Benedict Arnold, American traitor, born

Benedict Arnold, American traitor, born



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Benedict Arnold, the American general during the Revolutionary War who betrayed his country and became synonymous with the word “traitor,” was born on January 14, 1741.

Arnold, who was raised in a respected family in Norwich, Connecticut, apprenticed with an apothecary and was a member of the militia during the French and Indian War (1754-1763). He later became a successful trader and joined the Continental Army when the Revolutionary War broke out between Great Britain and its 13 American colonies in 1775.

During the war, Arnold proved himself to be a brave, skilled leader, helping Ethan Allen’s troops capture Fort Ticonderoga in 1775 and then taking part in the unsuccessful attack on British Quebec later that year, which earned him a promotion to brigadier general. Arnold distinguished himself in campaigns at Lake Champlain, Ridgefield and Saratoga, and gained the support of George Washington. However, Arnold had enemies within the military and in 1777, a group of lower-ranking men were promoted ahead of him. Over the next several years, Arnold married a second time and he and his wife led a lavish lifestyle in Philadelphia, racking up substantial debt. Money problems and the resentment Arnold felt over not being promoted faster were factors in his decision to become a turncoat.

In 1780, Arnold was given command of West Point, the American fort on the Hudson River in New York (and future home of the United States Military Academy, established in 1802). Arnold contacted Sir Henry Clinton, head of the British forces, and proposed handing over West Point and its men. On September 21 of that year, Arnold met with British Major John Andre and made his traitorous pact, in which the American was to receive a large sum of money and a high position in the British army. However, the conspiracy was uncovered and Andre was captured and killed. Arnold fled to the enemy side and went on to lead British troops in Virginia and Connecticut. He later moved to England, though he never received all of what he’d been promised by the British. The former American hero and patriot died in London, in relative obscurity, on June 14, 1801.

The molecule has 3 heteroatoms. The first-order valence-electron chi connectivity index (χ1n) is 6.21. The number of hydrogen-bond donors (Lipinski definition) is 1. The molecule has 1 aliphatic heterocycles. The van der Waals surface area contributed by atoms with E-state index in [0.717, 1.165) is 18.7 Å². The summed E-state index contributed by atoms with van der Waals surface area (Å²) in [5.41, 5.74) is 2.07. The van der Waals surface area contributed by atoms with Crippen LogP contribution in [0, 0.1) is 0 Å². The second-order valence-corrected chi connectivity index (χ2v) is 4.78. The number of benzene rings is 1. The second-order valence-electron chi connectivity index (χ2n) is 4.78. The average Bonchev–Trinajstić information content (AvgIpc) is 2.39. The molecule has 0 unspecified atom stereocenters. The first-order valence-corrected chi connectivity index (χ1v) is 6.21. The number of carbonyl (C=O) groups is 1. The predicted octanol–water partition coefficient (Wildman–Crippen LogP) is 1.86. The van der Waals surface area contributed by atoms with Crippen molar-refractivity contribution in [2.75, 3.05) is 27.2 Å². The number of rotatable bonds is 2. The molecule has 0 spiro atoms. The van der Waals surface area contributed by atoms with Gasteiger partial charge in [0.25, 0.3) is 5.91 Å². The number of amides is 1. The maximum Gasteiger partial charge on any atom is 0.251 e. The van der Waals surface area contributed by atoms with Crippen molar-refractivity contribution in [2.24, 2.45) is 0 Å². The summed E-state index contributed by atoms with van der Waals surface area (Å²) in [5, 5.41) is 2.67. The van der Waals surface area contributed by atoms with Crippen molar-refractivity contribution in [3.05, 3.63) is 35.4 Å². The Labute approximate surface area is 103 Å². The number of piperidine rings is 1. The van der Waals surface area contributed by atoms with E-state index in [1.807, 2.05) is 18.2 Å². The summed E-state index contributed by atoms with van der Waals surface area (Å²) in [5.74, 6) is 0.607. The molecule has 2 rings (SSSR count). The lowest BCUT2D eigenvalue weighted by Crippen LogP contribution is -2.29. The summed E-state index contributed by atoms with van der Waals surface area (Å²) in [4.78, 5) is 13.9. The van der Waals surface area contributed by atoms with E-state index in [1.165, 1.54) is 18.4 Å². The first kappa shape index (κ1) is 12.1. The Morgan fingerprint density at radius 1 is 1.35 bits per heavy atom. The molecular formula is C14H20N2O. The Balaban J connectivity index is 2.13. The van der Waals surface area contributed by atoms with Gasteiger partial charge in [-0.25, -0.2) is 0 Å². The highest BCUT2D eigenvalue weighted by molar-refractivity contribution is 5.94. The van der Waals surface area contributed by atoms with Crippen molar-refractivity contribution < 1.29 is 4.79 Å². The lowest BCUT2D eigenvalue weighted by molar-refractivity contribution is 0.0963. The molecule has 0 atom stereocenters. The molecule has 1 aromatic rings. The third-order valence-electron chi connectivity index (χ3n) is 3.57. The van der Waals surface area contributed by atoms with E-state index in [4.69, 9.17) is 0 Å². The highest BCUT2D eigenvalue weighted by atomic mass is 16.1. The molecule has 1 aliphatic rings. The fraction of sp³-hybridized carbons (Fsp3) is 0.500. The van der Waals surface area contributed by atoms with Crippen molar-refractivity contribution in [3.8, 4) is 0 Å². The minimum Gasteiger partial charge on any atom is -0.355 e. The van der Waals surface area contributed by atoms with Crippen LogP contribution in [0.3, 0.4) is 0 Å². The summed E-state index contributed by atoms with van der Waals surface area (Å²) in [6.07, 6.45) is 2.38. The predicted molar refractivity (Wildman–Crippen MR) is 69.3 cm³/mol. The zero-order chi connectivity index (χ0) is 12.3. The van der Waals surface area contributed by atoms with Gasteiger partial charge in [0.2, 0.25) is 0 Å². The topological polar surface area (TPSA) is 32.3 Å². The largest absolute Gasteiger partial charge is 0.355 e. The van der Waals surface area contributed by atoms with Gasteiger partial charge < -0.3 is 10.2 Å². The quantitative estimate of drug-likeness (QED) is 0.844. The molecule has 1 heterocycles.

READ MORE: Why Did Benedict Arnold Betray America?


Benedict Arnold is Born

Today in Masonic History Benedict Arnold is born in 1741.

Benedict Arnold was an American soldier, British soldier and traitor to the American Revolution.

Arnold was born on January 14th, 1741 in Norwich, Connecticut. He was the only surviving son of his parents and had one sister. His family was wealthy, both on his father's side and mother's side. When his siblings passed away from yellow fever his father was devastated and turned to alcohol. His father squandered the family fortune. Matters became worse when Arnold's mother passed away in 1759, his father became so distressed his drinking became worse until he passed away in 1761.

In 1755, Arnold first attempted to join the Connecticut Militia. Being too young, his mother refused permission. In 1757, he signed up again and was accepted into the militia. The militia marched toward Fort William Henry, which was besieged by the French and their Indian allies. The siege ended prior to the Militia's arrival. News of the siege's end and the atrocities which occurred after, caused the Militia to turn around. It is claimed Arnold deserted from his unit. There is no documentation to back this up. Much of Arnold's personal history was re-written in the 19th century to make him more monstrous. His alleged desertion may be a part of the rewrite.

By 1762, Arnold had become a merchant in Connecticut, he ran a pharmacy. He and a partner purchased three trading ships and began trading with the West Indies. He was on a voyage to the West Indies when news reached him about the Boston Massacre. He felt people in the colonies were asleep and needed to wake up and push out the British. Like many business men in the American Colonies he essentially became a smuggler when the Stamp Act and Sugar Act came about. He also joined the Sons of Liberty. In one incident, Arnold and his crew brutally beat a man as members of the Sons of Liberty looked on, the man had reported Arnold as a smuggler to the British.

In 1775, with the start of the Revolution at Lexington and Concord, Arnold once again joined the Connecticut Militia. He marched with his unit to Massachusetts to aide in the battles there. Arnold, while at times not listened to, had a hand in many early victories of the Continental Army. He was promoted several times and became a brigadier general after marching his unit to Quebec. It was also during this time, Arnold made some friends, mostly though he made enemies both in the ranks of the military and in the Continental Congress. He was very bold with his strategies and at times was to rash according to some. A dispute between him and another officer resulted in the other officer making hand bills declaring of Arnold "Money is this man's God, and to get enough of it he would sacrifice his country."

By 1778, Arnold had been passed over for promotions due to political reasons, which George Washington sent a letter to Congress stating it was dangerous to make promotions for political reasons, it could be the downfall of the military. Eventually he was promoted and after an injury in one of the Battles of Saratoga, Congress granted him a return of the seniority he lost when he was passed over for promotion. This was probably a case of too little, too late as Arnold was already frustrated with the American cause and believed it was destined to fail. In 1778, he was put in charge of the military control of Philadelphia. There he met and married a woman who was a British Loyalist and it began Arnold's move to the British side of the war.